Omaha has long been a haven for indie artists, thanks largely to Saddle Creek Records, home to Nebraskans like Brights Eyes, Cursive, and The Faint. When a scene has a lot of candidates, it can make the final decision even harder. But Omaha's Icky Blossoms rise to the top despite the name-brand recognition of the above band, mostly because they're just damn fun to listen to. In Icky Blossoms songs, the chillwave aura of Washed Out meets a rhythmic, Crystal Castles-esque dance quality, achieving a cool factor that can occasionally elude Bright Eyes and Tilly and the Wall (one of the latter's members is in Icky Blossoms).
A state whose largest city is known for condensing the bombastic, pleasure-driven soul of America into a 4-mile-long strip of distraction has produced bands that prioritize image first, music later. Panic! At the Disco and Imagine Dragons are the worst versions of this sensibility; the Killers offer some reprieve. Singalong-friendly hits off 2004's insanely popular Hot Fuss, like "Mr. Brightside," "Somebody Told Me," and "All These Things That I've Done," left an indelible mark on the pop landscape. After some meandering, aimless years in the desert, the band attempts to recapture some of the Hot Fuss magic with 2017's Wonderful Wonderful, and it kind of works! If you're more into the alternative, jangly garage scene, give Surf Curse a listen -- anti-Las Vegas at its best.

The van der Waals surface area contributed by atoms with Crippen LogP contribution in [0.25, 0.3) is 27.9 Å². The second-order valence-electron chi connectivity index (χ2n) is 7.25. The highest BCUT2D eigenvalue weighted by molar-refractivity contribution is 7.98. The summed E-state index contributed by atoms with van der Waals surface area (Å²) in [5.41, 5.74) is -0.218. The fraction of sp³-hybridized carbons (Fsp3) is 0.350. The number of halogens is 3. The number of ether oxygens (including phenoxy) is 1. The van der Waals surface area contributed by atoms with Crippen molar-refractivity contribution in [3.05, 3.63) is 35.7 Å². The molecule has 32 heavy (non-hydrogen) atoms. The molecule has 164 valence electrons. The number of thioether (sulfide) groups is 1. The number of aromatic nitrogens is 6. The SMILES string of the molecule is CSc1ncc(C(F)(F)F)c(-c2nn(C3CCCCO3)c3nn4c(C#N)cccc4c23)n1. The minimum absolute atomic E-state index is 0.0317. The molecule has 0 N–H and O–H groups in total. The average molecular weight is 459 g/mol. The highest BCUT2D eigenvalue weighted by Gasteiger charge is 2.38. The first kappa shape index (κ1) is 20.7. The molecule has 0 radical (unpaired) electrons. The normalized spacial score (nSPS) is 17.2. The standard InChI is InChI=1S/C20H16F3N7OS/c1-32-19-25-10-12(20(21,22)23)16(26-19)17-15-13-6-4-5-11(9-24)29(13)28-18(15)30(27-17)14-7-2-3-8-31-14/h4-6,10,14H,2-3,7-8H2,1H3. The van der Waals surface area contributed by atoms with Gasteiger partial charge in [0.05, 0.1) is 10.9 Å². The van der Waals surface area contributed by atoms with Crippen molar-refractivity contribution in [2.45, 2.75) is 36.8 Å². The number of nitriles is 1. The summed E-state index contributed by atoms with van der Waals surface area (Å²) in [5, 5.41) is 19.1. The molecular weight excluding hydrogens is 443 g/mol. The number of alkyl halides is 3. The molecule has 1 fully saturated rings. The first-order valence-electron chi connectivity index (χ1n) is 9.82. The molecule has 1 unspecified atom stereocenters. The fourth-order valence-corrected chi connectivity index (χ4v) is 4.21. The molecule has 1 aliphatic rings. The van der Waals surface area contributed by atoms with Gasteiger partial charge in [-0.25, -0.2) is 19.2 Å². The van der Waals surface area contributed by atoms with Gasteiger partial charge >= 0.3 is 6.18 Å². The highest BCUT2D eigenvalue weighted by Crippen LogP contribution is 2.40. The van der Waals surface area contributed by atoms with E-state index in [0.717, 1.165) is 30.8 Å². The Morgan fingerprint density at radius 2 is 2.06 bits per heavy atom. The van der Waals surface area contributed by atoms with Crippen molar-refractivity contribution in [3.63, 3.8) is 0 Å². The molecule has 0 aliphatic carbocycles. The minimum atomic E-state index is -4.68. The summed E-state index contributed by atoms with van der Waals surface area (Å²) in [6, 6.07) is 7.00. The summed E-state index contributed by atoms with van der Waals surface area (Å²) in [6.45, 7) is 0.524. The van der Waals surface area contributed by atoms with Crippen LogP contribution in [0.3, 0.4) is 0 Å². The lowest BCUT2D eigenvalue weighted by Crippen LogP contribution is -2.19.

The Shaggs can't play. Like, they REALLY can't play, and their album Philosophy of the World might prove unlistenable for many. And yet. This group of New Hampshire sisters announced in the opening lines of their 1969 album, their only one before disbanding upon their father's 1975 death, "Oh the rich people want what the poor people's got," as off-time drums and out-of-tune guitars clang against each other. The title song achieves an effortless punk rock ethos at a time just before punk rockers tried desperately to cultivate their outsider status. While on the one hand you might dismiss them as the distressing result of a weird, overbearing father who harbored delusional hopes of making his daughters stars, music never truly belongs to its creators, and there's a reason the likes of Frank Zappa and Kurt Cobain considered Philosophy of the World among their favorite albums of all time.